3D printing meat is one thing, but 3D printing a mouthwatering steak is living-in-the-future level shit. A team in Israel has figured out how to do just that by bioprinting the world’s first cultivated rib-eye steak.
Aleph Farms announced it had produced the world’s first slaughter-free rib-eye steak through the use of 3D bioprinting technology and real cow cells. The company worked with the Technion Israel Institute of Technology on the project.
How do you print a 3D steak?
The key is the company’s proprietary bioprinting technology which can now produce any type of steak. According to Aleph Farms, 3D bioprinting allows the printing of living cells that are then incubated to grow and interact. The cells then possess the textures and qualities of a real steak.
This new technology also allows for the natural process of vascularisation to occur which provides thicker tissues and allows the steak to emerge in a similar shape and structure to the raw steak we’re familiar with.
Aleph Farms said the steak incorporates muscle and fat similar to a rib-eye you’d find in a butcher’s shop. Minus the slaughtered animals.
“With the realization of this milestone, we have broken the barriers to introducing new levels of variety into the cultivated meat cuts we can now produce. As we look into the future of 3D bioprinting, the opportunities are endless,” Co-founder and Chief Scientific Advisor, Shulamit Levenberg said.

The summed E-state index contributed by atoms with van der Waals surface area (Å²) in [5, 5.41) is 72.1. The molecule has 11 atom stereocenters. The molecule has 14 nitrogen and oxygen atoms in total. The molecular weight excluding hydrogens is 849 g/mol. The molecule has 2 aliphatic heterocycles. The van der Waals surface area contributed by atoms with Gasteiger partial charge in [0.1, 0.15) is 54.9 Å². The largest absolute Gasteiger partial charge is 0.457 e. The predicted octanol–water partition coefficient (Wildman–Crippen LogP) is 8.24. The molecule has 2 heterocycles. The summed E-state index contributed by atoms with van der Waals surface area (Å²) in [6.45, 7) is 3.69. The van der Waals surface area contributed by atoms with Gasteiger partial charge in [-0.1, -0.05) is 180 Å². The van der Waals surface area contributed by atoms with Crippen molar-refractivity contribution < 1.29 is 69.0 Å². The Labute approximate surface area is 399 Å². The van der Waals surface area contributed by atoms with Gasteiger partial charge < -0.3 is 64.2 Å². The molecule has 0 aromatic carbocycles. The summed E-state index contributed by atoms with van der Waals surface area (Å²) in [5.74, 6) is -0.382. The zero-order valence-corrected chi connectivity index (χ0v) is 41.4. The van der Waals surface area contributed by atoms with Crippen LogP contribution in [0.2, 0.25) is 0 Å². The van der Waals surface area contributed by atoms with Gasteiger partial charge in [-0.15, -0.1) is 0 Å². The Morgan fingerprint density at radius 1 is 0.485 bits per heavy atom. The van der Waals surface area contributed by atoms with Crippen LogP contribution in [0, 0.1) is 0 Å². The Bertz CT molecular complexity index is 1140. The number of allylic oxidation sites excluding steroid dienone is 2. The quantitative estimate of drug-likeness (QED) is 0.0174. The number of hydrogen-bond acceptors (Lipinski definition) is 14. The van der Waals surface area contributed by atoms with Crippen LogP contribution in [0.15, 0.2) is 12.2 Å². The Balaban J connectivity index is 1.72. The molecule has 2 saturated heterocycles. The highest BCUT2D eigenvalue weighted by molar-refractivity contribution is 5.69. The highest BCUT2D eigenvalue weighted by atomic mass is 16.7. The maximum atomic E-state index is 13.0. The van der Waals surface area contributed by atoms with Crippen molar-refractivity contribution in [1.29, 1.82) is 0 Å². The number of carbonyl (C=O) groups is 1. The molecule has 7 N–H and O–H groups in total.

Aleph Farms plans to use this technology to expand to a larger portfolio of meat products. The team hopes it will lead to a more sustainable and secure global food system.
Where can you buy one?
The cultivated rib-eye is only a proof-of-concept at this stage. So, sadly, it’s not available for purchase just yet.
However, Aleph Farms announced its plans in November for the construction of a BioFarm that will prepare its prototype thin cut steak for large-scale production. Where do I sign up?
The idea of 3D printed meat has picked up steam recently with Novameat managing to 3D print plant-based meat. Slightly different to Aleph Farms’ procedure, Novameat uses a ‘meat fibre’ matrix created from water, vegetable fats and plant proteins to mimic the taste and texture of real meat.